- The Washington Times - Monday, May 31, 2004


Palestinian envoys freed from Abu Ghraib

BAGHDAD — Two Palestinian diplomats have been released from a year in U.S. custody in Iraq’s Abu Ghraib prison.

Najah Abdel Rahman, 53, then-Palestinian charge d’affaires, and commercial attache Mounir Soubhi, in his mid-40s, were held in Abu Ghraib prison for suspected illegal possession of weapons and suspicion of links to terrorism, said Dalil al-Qusous, the current charge d’affaires, who met the two at the prison.

The United States said at the time that all diplomats lost immunity after the fall of Saddam Hussein and that they did not recognize the Palestine Liberation Organization as the representative of a sovereign state.


Rabin assassin denied conjugal visits

TEL AVIV — A request to marry by Prime Minister Yitzhak Rabin’s imprisoned assassin ran into a stumbling block yesterday when an Israeli court denied him conjugal visits at the isolation cell where he is locked away for life.

The Tel Aviv District Court said that while in principle Yigal Amir could still wed, consummation away from 24-hour surveillance cameras would enable him to give his bride political messages intended for supporters in Israel.

The decision could effectively rule out a wedding as the Prisons Service, acting on its chief rabbi’s recommendations, has made the marriage conditional on consummation of the union in accordance with ritual Jewish law.


Suspects detained in McDonald’s blast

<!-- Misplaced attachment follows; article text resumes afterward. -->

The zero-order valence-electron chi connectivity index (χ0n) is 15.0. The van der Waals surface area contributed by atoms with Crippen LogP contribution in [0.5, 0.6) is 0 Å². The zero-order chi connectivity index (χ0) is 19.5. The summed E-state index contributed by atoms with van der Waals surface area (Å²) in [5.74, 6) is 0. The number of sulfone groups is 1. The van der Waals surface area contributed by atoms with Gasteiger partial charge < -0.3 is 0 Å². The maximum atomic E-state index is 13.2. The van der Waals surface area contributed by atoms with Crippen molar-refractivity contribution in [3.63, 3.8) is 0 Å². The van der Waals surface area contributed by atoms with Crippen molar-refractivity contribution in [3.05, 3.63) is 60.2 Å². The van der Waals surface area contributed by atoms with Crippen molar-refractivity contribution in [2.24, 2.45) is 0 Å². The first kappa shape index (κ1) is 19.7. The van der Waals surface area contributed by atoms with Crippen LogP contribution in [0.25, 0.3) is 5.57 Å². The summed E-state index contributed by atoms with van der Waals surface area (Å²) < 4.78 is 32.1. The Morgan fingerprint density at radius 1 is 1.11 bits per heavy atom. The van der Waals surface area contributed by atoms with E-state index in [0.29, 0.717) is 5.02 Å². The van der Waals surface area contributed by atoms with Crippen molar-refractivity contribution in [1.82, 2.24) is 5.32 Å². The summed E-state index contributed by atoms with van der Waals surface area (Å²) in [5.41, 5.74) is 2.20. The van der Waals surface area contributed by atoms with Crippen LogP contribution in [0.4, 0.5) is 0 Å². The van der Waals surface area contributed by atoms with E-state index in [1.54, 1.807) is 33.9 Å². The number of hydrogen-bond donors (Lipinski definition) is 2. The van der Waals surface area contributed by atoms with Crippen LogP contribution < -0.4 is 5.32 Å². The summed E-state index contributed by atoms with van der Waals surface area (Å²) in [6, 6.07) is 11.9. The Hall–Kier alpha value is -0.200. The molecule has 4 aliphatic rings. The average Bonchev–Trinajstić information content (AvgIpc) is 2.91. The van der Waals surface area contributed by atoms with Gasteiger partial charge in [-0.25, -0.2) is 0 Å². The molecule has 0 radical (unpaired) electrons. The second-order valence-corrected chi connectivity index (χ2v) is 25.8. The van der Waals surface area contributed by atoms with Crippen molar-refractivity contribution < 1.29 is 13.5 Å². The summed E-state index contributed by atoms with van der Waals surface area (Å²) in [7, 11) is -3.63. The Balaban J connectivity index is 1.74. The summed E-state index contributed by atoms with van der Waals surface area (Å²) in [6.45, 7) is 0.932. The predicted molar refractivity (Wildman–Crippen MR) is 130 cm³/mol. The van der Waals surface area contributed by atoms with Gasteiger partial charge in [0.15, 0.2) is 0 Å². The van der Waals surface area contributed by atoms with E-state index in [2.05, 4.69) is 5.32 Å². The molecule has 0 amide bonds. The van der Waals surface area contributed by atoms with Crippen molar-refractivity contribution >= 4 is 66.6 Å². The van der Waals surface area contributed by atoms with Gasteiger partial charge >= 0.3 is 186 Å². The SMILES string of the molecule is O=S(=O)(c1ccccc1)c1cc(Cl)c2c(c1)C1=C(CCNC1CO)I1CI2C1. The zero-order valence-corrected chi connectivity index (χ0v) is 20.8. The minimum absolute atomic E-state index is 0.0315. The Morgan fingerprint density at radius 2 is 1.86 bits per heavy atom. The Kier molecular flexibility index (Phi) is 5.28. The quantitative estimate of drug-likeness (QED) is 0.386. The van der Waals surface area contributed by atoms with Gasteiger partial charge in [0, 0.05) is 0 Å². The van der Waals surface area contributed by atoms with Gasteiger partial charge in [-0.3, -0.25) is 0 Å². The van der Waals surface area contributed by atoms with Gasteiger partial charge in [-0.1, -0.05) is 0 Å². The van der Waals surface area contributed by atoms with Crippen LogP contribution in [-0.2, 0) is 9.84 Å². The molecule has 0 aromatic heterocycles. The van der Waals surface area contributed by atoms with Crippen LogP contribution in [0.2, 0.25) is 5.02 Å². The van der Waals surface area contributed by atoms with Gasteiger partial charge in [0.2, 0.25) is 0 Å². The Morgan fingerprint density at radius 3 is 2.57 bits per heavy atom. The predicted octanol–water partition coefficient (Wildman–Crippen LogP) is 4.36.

ISTANBUL — Turkish authorities were questioning four far-left suspects in connection with a car bombing at a McDonald’s restaurant in Istanbul this month, the state-run Anatolian news agency said yesterday.

The incident on May 21, in which no one was killed or hurt, highlighted security concerns in Istanbul, which next month will host a NATO summit of world leaders, including President Bush.

Police detained eight suspected militants belonging to the small Maoist group Turkish Workers’ and Peasants’ Liberation Army. Four were released after questioning, while a security court was holding the others.


Iraq troop decision due within weeks

LONDON — Britain will decide within weeks whether to send more troops to Iraq, Prime Minister Tony Blair said yesterday.

Mr. Blair denied a decision on sending what the press speculates will be a 3,000-strong force was being put off because of potential political losses in a June 10 ballot for the European Parliament.

“It’s not being delayed because of the elections at all. It’s simply to make sure you get this decision right,” Mr. Blair told BBC Television, adding a decision would come “probably some time in the next few weeks.”


Factional clashes kill more than 100

MOGADISHU — At least 22 persons were killed in fighting around Somalia’s main port on Saturday, witnesses said yesterday, taking the death toll to more than 100 in the latest bout of factional clashes.

Fighting has raged for several days near the private El Maan port 22 miles north of the capital, Mogadishu, and local radio reports said thousands of people had been forced to leave their homes.

The heaviest fighting was seen Saturday as factions loyal to leading warlord Muse Sudi Yalahow and businessman Bashir Raghe battled for control of the port area and a nearby hotel.

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